publication date: Feb 14, 2022
author/source: Richard Daverman, PhD
China's National Medical Products Administration approved Pfizer's (NYSE: PFE) Paxlovid, an oral COVID-19 therapy for adults who have mild to moderate COVID-19 and are at high risk of progressing to severe disease. The approval is conditional, based on Pfizer providing additional data. In December, Pfizer said final trial results showed Paxlovid reduced the chance of hospitalization or death by 89% if it is administered within three days of the onset of symptoms, and by 88% if given in the first five days of symptoms. The approval was the first foreign-developed COVID-19 product approved in China.
China's unexpected conditional approval of Paxlovid has raised the question of whether the country intends to begin lowering its rigid lockdowns that react to any breakouts of the disease. For the past two years, it has moved quickly to contain any local flare-ups and required a weeks-long quarantine for most travelers arriving from abroad. Because of its precautions, China has experienced a very low incidence of the disease, at least after the initial breakout in Wuhan two years ago. But it may be moving toward a more flexible response to the pandemic.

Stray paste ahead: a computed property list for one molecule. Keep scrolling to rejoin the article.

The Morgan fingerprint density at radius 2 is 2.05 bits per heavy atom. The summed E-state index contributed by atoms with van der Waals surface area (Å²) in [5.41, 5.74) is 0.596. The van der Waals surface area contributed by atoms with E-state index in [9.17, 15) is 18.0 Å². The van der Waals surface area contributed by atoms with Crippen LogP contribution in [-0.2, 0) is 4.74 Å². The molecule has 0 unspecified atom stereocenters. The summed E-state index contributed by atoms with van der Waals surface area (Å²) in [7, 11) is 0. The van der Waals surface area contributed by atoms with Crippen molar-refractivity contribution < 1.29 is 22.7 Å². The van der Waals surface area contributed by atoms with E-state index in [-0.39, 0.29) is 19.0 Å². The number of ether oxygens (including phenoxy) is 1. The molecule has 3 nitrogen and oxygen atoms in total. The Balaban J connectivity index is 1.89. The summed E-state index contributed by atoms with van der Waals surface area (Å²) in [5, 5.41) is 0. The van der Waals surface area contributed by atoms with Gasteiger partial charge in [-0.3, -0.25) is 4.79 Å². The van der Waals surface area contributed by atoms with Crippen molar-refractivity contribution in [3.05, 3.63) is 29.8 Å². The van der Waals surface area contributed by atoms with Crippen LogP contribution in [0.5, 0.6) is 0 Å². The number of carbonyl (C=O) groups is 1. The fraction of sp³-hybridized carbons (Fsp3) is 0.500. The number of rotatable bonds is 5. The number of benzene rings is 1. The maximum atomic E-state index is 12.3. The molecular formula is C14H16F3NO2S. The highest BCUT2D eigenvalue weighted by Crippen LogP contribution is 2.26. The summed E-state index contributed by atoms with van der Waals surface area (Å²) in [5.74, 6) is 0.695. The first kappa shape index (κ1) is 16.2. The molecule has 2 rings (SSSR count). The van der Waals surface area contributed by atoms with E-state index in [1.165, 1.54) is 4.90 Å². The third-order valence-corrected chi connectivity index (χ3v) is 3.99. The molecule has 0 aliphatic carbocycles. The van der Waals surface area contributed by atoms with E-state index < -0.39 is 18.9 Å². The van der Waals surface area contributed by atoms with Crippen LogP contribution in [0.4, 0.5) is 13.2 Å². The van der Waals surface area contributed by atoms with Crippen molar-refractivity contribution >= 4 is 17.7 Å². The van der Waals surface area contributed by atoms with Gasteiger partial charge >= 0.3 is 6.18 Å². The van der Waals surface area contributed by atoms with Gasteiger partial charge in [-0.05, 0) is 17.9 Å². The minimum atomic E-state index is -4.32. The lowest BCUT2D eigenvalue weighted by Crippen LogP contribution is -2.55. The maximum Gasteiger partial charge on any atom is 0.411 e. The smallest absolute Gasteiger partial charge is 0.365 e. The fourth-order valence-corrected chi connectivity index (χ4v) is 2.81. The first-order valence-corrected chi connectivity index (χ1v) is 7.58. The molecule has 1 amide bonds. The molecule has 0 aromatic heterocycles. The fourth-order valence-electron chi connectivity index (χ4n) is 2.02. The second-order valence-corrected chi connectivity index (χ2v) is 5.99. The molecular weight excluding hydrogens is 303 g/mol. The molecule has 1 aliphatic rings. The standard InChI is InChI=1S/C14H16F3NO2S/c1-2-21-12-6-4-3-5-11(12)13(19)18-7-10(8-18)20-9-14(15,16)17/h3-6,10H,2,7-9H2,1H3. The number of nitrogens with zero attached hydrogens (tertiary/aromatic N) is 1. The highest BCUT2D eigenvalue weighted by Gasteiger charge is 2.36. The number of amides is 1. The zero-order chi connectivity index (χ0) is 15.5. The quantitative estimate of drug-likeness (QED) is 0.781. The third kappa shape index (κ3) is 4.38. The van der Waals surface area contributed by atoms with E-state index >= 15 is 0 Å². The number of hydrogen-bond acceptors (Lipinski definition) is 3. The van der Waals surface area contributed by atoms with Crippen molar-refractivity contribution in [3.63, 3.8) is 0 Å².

In the US, a course of Paxlovid costs $530, which is less than the $700 per course charged by Merck (NYSE: MRK) for a similar COVID-19 pill, molnupiravir. China has kept the daily number of new COVID-19 patients with confirmed symptoms to below 250, and sometimes fewer than 10, in the past year.
Pfizer, which has the capacity to provide the therapy to 120 million people, said it is in active discussions with over 100 countries about Paxlovid. The company expects to book $22 billion in revenue during 2022 from the therapy, which is in short supply in the US. Just two months after it was approved in the US, there isn't a large supply available. The US has bought 20 million doses from Pfizer, the first half will be available by June and the full amount by September 30.
Pfizer has been involved in China's market since the 1980s. It remains committed to bringing novel drugs to China, although last year, it sold one of its four China manufacturing plants, a facility devoted to biosimilars, to WuXi Bio.
See our other articles on Pfizer.